Rewind 3.something years back, I was one of those people who you would have seen at the forefront of the “Movement Against Long Distance Relationships” (MALDR). When my cloth was cut for me by YY, I rescinded my membership to the movement, fast fast. It wasn’t like I necessarily wanted to, especially since I relocated only a few months after I had met YY. When we met, trust me, we both had different ambitions. I wanted to make some sales, and guy probably wanted to get some piece of the chocolaty-mousse-pie….yeah, that would be yours truly! Anyway, I digress and lie a little bit. I am pretty sure about what my ambition was at that time, can’t speak for him though. Needless to say, I made my sales alright but still stuck around. Why? Give me a guy who can engage me in a 5hour conversation (not centered on sex or how his life will be incomplete without me) and I will trip 200 times over. YY beat my imagination several times over, as far as that was concerned so yeah, I did trip over 200 times over.
Well, 3 years after, with several thousand of miles of distance between us, he still manages to make me prefer his “company” to the chagrin on the many shallow minded folks around here (who cannot last in an intelligent 5minute conversation with me without uttering something extremely honey-dame-unacceptable). I am not saying he is the best there is or it is a happily thereafter, or that it will even be the case tomorrow, but for now, COLOR ME CONTENT.    J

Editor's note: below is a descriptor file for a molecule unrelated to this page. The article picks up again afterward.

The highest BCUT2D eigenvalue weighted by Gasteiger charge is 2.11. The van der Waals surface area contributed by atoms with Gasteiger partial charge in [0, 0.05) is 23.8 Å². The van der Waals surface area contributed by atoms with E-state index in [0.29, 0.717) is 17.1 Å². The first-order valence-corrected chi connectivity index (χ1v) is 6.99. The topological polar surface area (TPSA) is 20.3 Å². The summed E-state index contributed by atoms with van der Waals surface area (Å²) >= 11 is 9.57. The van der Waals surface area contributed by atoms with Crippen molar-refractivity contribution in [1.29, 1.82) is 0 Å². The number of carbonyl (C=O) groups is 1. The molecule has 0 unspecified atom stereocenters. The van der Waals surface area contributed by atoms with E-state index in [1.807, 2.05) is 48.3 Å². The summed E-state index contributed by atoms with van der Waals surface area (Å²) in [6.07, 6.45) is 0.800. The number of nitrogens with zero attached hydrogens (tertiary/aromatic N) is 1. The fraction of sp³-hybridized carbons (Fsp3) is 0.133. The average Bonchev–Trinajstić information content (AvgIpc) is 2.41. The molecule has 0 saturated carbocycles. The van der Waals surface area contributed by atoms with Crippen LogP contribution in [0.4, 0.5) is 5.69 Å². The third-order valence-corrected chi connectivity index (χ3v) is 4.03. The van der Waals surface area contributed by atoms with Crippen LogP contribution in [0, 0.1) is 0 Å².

What are your takes on LDRs? (Long Distance Relationships)

Saturday, November 6, 2010

Ìbàdàǹ mèsì ọ̀gọ̀

The other day I got bored. So, I decided to surf the internet concerning Yoruba proverbs. That was one of the best decisions I made that day. It was a remarkably wonderful experience for me, considering that I haven’t read any pure Yoruba text in a while  loooong while. As I got onto the page, my Yoruba teacher’s instructions from elementary school came back to me…..do do mi….re mi do….mi re do. Boy! Did I read those proverbs accurately or did I read them accurately!
Going beyond the sense of accomplishment and conceit I felt because of my success at doing one of the bordering-on-extinct activities (…..What?! tell me, can you read a full Yoruba paragraph without cursing us all? Please o,  Àfẹ́ká là ńfẹ́ iná……..ROTFLMAO…Gotcha!!), Yoruba is one of those Nigerian languages that when spoken, can be very thought provoking. There is hardly a situation that the Yorubas have no adage or proverb for. In fact, they tend to have more than one proverb for any situation. On the surface level, some of these adages can be taken with levity. But, on the deeper level, uhm, there are some of them which when used on one, one should go lock oneself up in a room and take inventory of one’s life.
From a hilarious perspective, some of these proverbs have been debunked in recent times. If you have seen any Nigerian movie with Baba Suwe and the guy who always replies any sayings with “Idodo oro ni.”  In the mean time, write up some of the proverbs/adages you know and let’s have a discussion concerning them….
….Stay tuned to learn how to read a couple of phrases in Yoruba. (I can try to teach you and we can have a little trade by barter thing going on here)
Àdélé báre, àrìnà kore, àkòyà ibi o